International payments services firm PayPal has revealed its intentions for blockchain technology space, after it was discovered in an SEC filing that it had invested an undisclosed amount in blockchain technology company Cambridge Blockchain, the latter announced in a blog post.
Cambridge Blockchain CEO Matthew Commons said of the development,
Our service helps streamline digital identity compliance while giving customers control over their identity data. We are honored by PayPal’s vote of confidence, and we look forward to their support and guidance.
Coindesk reports that neither PayPal nor Cambridge Blockchain have revealed the investment amount, which was offered during an extension of a Series A funding round. The total capital raised over nearly a year appears to $10.5 million, which includes funds from investors like HCM Capital and Digital Currency Group.
Speaking to Coindesk, a spokesperson for PayPal said,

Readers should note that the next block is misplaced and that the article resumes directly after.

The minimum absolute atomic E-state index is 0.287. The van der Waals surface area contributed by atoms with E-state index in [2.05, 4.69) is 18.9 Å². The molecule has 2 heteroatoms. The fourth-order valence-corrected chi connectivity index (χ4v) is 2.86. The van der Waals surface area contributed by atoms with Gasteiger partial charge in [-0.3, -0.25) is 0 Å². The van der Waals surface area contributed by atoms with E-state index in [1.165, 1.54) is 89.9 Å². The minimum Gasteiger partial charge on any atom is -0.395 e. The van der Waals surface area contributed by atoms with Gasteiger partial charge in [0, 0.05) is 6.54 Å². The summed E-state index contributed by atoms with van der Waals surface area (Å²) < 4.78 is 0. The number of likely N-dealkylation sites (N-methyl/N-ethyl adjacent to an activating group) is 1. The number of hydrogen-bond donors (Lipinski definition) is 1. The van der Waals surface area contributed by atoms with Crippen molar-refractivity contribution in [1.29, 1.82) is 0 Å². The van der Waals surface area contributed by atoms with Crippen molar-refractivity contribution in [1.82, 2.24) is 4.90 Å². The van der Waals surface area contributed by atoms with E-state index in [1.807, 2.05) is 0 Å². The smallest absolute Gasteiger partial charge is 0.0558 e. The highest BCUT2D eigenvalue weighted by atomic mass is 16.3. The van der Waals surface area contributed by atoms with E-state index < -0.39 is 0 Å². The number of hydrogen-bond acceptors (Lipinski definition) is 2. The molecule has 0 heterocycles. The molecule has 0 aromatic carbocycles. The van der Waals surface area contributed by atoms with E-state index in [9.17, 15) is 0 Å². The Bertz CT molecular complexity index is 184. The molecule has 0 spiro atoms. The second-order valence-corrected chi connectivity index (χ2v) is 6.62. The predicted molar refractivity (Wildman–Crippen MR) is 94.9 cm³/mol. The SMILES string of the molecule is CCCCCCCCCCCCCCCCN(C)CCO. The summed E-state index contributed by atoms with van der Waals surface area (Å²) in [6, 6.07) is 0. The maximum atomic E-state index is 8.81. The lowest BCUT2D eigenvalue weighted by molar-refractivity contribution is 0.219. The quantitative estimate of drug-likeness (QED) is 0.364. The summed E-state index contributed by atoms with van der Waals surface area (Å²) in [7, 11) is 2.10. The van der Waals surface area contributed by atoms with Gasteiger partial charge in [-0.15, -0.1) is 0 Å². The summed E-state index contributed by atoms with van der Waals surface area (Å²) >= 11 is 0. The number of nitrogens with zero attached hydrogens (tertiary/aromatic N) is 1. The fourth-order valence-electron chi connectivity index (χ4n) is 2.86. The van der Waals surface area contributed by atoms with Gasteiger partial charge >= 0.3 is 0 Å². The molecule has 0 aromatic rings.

We made an investment in Cambridge Blockchain because it is applying blockchain for digital identity in a way that we believe could benefit financial services companies including PayPal. Our investment will allow us to explore potential collaborations to leverage blockchain technology.
According to the report, Cambridge Blockchain and PayPal have been working increasing closely over the past year. First the latter was one of the selected startups in a PayPal-sponsored Fintech Europe 2018 accelerator program, and towards the end of 2018 it began working directly with Paypal’s corporate team in San Jose.
Cambridge Blockchain, a member of the Decentralized Identity Foundation, is building a blockchain-based digital identity service that follows Know-Your-Customer (KYC) and Anti-Money Laundering (AML) laws to help clients open accounts with financial institutions.
The startup uses the blockchain to store and share data and PayPal may possibly be looking at this service to make its services more efficient. This being PayPal’s first investment in a blockchain company, it is a quite a significant step that is in keeping with the emerging motif of major established entities considering blockchain technology, like The New York Times and rival payments processing system Visa itself.